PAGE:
More than 30 percent of American adults are now reporting symptoms consistent with an anxiety or depressive disorder. But stress and worry during this pandemic do not have to win out.
In a matter of months, the world as we knew it changed but that doesn't have to be a bad thing, says Dr. Marilyn Augustyn. Dr. Augustyn is the director of the Division of Developmental and Behavioral Pediatrics at Boston Medical Center. She has been working with families throughout the pandemic.
In March, she saw fear and uncertainty, but now, resilience.
"I think that one just recognizing that it's been a traumatic event for all of us and just putting the elephant out in the open that this has been really hard and if you're tired and if you're feeling hopeless sometimes that's okay," said Dr. Augustyn.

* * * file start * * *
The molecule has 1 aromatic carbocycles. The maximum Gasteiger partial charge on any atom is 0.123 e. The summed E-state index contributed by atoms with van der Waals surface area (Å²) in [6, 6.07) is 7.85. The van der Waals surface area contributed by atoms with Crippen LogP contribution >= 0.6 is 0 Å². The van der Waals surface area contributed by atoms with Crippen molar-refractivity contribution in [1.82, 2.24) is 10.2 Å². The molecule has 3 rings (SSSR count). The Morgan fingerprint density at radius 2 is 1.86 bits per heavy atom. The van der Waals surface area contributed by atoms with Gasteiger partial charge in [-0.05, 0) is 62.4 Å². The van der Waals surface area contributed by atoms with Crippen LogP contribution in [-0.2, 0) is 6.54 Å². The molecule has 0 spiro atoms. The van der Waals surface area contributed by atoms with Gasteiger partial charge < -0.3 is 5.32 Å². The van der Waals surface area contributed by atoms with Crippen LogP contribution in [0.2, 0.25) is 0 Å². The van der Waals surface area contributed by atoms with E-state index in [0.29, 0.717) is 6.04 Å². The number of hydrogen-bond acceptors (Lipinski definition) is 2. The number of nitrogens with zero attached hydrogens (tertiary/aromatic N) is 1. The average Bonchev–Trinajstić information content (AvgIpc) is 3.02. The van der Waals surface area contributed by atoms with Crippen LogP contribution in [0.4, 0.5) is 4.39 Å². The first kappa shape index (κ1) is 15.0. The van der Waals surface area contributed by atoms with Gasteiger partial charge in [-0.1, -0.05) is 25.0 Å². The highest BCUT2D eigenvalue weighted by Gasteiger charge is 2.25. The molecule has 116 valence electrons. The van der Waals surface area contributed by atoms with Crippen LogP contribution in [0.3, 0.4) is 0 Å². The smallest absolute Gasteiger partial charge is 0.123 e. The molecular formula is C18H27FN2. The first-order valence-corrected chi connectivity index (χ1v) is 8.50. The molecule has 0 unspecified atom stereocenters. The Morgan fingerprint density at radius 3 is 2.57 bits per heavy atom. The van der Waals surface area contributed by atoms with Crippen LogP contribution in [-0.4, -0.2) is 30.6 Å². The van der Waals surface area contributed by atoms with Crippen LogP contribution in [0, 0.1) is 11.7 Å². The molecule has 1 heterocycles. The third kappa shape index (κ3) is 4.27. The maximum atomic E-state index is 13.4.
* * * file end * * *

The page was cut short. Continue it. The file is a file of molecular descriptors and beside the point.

Augustyn says parents can also help their children's mental health through the pandemic by allowing them to feel safe and secure, and to make sense of the things they're seeing, like masks or social distancing.
"I think it's really important that we keep things consistent that we help them know they are safe and loved even in uncertain times."
Recognizing this time for what it's been and remembering it won't last forever can also go a long way in easing the worry.